– Plants and Animals (QRO album review) @ Brush Square Park, 6:20 PM – 7:00 PM. Neeeded to shower & recharge phone – and miss band between them & You Say Party! (see above), Born Ruffians (QRO album review).
– Bear Hands (QRO spotlight on) @ Creekside Lounge, 3:15 PM – 4:00 PM. Thought I’d have time to catch them later at SXSW.
– Jason Collett (QRO spotlight on) @ Day Stage, 4:00 PM – 5:00 PM. The Day Stage Cafe at Austin Convention Center is not the best place to see anyone.
– Titus Andronicus (QRO album review), Japandroids (QRO photos), The Morning Benders (QRO live review) & The Rural Alberta Advantage (QRO live review) @ Emo’s Main Room, 12:45 PM – 3:45 PM. BrooklynVegan’s indie daytime showcase at Emo’s Main Room would have been drowned out by his metal showcase going on at the same time in the same building at Emo’s Jr.
– We Were Promised Jetpacks (QRO live review) @ FADER Fort, 3:45 PM – 4:30 PM. Went over there for them, only to discover couldn’t bring in a camera – promises unfulfilled all ’round.
– Frightened Rabbit (QRO live review) @ Galaxy Room, 5:00 PM – 6:00 PM. Don’t try to make it to the last band at a daytime showcase at Galaxy; huge line.
– Motörhead (QRO photos) @ Austin Music Hall, 10:30 PM – 12:00 AM. Catch a band that played The Young Ones…
– Grant Hart (QRO interview), Kid Dakota (QRO album review) & The Coast (QRO spotlight on) @ Lambert’s, 11:00 PM – 2:00 AM. Okay, not really Kid Dakota, but had been worried that Canada’s next great indie-expanse act, The Coast, had broken up (and this was their only SXSW appearance), and Hart was in Hüsker Dü (QRO spotlight on), the greatest band ever.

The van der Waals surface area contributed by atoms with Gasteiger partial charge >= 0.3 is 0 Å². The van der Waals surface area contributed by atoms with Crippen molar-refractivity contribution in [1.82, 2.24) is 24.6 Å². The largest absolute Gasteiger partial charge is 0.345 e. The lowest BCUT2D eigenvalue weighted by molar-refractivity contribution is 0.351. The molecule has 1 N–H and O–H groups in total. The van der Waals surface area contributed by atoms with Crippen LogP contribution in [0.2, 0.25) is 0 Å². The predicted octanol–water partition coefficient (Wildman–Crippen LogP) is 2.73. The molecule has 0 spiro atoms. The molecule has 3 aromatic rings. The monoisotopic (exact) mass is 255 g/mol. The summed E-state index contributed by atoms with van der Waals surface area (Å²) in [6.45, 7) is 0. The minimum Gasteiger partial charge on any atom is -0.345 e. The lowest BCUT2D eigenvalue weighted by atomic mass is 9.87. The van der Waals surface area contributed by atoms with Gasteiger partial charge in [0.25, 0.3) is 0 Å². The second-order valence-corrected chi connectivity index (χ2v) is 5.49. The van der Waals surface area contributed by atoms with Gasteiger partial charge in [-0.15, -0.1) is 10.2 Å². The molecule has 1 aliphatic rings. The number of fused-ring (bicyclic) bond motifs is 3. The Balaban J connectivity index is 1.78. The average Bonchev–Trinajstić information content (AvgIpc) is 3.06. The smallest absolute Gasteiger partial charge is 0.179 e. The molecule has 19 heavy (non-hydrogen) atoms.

– Frightened Rabbit & We Were Promised Jetpacks @ The Parish, 11:00 PM – 1:00 AM. Scottish Arts Council presented two of that nation’s best.
– Alex Chilton, R.I.P. The star behind Big Star was scheduled to play the last day of South-by-Southwest; instead, he died on the first. The Replacements put it best – and not in Paul Westerberg’s New York Times op-ed tribute:
MP3 Stream: “Alex Chilton”
– The SXSW schwag bag had little interesting, as usual, save for the copies of the new SPIN (for its positive-but-honest interview with Courtney Love & inside-industry fascinating article about successful musicians who’ve left the business, and where are they now – Tanya Donnelly’s a mid-wife!) and PASTE (for short piece on best band names, from The Band – only group who could pull it off – to SXSW’s Camper Van Beethoven to Dr. Teeth & The Electric Mayhem, “Leave it to The Muppets to come up with the best band name of all time“…).
– You know your hair’s thinning when you get a sunburn on your scalp.